'Make Europe the home of clean tech': VDL calls for more subsidies to fund EU's future

Ursula von der Leyen on Tuesday presented a latest Green Deal Industrial Plan as a method to fight the US Inflation Reduction Act.

The European Commission President made her pitch on the World Economic Forum in Davos.

The proposal comes as negotiations with the US seem stalled despite European efforts to get an exemption just like the one granted to Canada and Mexico. Talks between the 2 sides were scheduled to proceed this evening with a gathering between Executive Vice-President Dombrovskis and US Trade Representative Katherine Tai. 

Von der Leyen’s aim is to “avoid disruptions in transatlantic trade and investment”, she said. Because of this she demanded specific solutions for the US, “in order that EU corporations and EU-made electric cars may also profit from the IRA”. 

The US plan is valued at $369 billion and is to be dolled out over the subsequent decade. 

“At the center of the joint vision is our conviction that competition and trade is the important thing to speeding up clean tech and climate neutrality. And that signifies that we Europeans also have to recuperate at nurturing our own clean-tech industry,” von der Leyen said.

A four-pillar plan

Von der Leyen’s plans aim to make sure the EU can compete with the US at an industrial level and are based on 4 pillars. 

“We have now a plan, a Green Deal Industrial Plan. Our plan to make Europe the house of fresh tech and industrial innovation on the road to net zero,” the Commission chief told people gathered within the Swiss resort.

The pandemic, the long supply chain issues, and the inflation have had a tough effect on European industry. To avoid greater damage, the EU Commission will propose a Net-Zero Industry Act. 

Its goal will likely be to simplify permitting for brand new clean-tech production sites.

The US plan has raised fears of European corporations moving to the opposite side of the Atlantic and even relocating all of the method to China attributable to what von der Leyen considers “aggressive attempts to draw our industrial capacities away”.

To compete with it, the brand new proposal will make the interest in clean tech “faster to process, easier to fund and simpler to access for small businesses and for all Member States.”

Because the EU is fighting to go away behind its dependency on Russian gas, von der Leyen believes that the EU has a “compelling have to make this net-zero transition without creating latest dependencies” or to deepen the prevailing ones.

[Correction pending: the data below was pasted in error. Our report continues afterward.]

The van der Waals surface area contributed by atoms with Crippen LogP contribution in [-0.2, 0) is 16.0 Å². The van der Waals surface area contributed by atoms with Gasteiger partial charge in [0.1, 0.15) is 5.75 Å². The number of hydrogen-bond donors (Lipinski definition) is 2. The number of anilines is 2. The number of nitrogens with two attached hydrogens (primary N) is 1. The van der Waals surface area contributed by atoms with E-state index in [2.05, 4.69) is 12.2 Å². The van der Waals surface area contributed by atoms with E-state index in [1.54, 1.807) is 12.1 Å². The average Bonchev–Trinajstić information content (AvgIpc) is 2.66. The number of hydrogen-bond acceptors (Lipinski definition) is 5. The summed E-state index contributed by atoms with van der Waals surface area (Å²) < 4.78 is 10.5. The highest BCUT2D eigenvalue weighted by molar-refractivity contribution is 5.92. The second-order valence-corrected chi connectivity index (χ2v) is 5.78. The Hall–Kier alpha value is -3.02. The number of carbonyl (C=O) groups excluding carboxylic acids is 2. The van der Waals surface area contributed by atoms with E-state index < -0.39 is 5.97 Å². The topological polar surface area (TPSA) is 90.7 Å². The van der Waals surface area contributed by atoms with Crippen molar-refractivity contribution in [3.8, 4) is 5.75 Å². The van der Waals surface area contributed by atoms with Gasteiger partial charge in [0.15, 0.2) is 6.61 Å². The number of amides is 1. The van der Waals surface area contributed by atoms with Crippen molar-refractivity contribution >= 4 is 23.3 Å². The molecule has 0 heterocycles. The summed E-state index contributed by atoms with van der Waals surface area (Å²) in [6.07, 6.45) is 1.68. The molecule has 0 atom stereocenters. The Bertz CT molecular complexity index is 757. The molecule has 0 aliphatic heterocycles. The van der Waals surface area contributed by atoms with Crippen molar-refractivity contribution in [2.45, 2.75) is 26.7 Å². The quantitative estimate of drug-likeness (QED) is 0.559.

Because of this the Commission desires to create a “critical raw materials club” and break the dependency on China.

“For rare earths, that are vital for manufacturing key technologies – like wind power generation, hydrogen storage or batteries –, Europe is today 98% depending on one country – China.”

The proposal also comes with a brief change in state aid rules. “Easier calculations, simpler procedures, accelerated approvals. For instance, with easy tax-break models. And with targeted aid for production facilities in strategic clean-tech value chains, to counter relocation risks from foreign subsidies,” she said. 

But von der Leyen is aware of the risks of debilitating the Single Market as some EU countries have larger fiscal space. To avoid a “fragmenting effect” the European executive is preparing a “European Sovereignty Fund as a part of the mid-term review of our budget later this 12 months”.

The EU proposal will even deal with the skills required by employees in keeping with 2023 being the European Yr of Skills and promote trade agreements worldwide.

“We’re working to conclude (trade) agreements with Mexico, Chile, Latest Zealand and Australia; and to make progress with India and Indonesia,” the Commission president added. 

A risk for the Single Market?

Von der Leyen’s proposal to create a latest common fund potentially financed through common debt comes because the European Commission confirmed what was already an open secret: Germany and France are chargeable for 77% of the state aid approved by the EU’s executive because the starting of the Russian war on Ukraine.

With less money, and thus less capability to assist their very own industries, the opposite EU countries hope that the European Commission is working to resolve the situation.

An obvious solution can be the creation of a latest recovery fund. Six countries — Denmark, Finland, Ireland, the Netherlands, Poland and Sweden — are urging the Commission to exercise great caution with the relief of state aid rules over fears it may lead to a so-called “subsidy race” and the fragmentation of internal market.

“Just state aid can not help all of the countries, but just some of them, like for instance Germany or France which have more room, more possibilities. So what we predict it’s vital now (and it’s vital now, not too late), is a latest Recovery Fund,” Five Stars Movement MEP Tiziana Beghin told Euronews.


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